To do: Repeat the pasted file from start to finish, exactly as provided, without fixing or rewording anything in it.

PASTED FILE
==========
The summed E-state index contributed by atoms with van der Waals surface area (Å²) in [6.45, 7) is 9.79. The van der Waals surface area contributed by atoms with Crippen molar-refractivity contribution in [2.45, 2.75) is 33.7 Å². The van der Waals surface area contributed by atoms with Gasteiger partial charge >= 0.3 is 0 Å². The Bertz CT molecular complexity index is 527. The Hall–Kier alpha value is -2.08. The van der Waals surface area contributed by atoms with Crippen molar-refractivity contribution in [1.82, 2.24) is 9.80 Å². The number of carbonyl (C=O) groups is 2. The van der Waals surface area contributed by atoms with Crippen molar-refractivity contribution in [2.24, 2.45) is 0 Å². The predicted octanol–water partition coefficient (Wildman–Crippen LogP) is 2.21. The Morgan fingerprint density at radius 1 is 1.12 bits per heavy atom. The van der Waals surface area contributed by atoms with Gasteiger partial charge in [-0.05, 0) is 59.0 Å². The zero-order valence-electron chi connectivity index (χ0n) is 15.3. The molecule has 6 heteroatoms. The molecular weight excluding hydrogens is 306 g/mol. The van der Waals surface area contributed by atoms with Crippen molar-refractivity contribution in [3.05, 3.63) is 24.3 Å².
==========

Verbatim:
The summed E-state index contributed by atoms with van der Waals surface area (Å²) in [6.45, 7) is 9.79. The van der Waals surface area contributed by atoms with Crippen molar-refractivity contribution in [2.45, 2.75) is 33.7 Å². The van der Waals surface area contributed by atoms with Gasteiger partial charge >= 0.3 is 0 Å². The Bertz CT molecular complexity index is 527. The Hall–Kier alpha value is -2.08. The van der Waals surface area contributed by atoms with Crippen molar-refractivity contribution in [1.82, 2.24) is 9.80 Å². The number of carbonyl (C=O) groups is 2. The van der Waals surface area contributed by atoms with Crippen molar-refractivity contribution in [2.24, 2.45) is 0 Å². The predicted octanol–water partition coefficient (Wildman–Crippen LogP) is 2.21. The Morgan fingerprint density at radius 1 is 1.12 bits per heavy atom. The van der Waals surface area contributed by atoms with Gasteiger partial charge in [-0.05, 0) is 59.0 Å². The zero-order valence-electron chi connectivity index (χ0n) is 15.3. The molecule has 6 heteroatoms. The molecular weight excluding hydrogens is 306 g/mol. The van der Waals surface area contributed by atoms with Crippen molar-refractivity contribution in [3.05, 3.63) is 24.3 Å².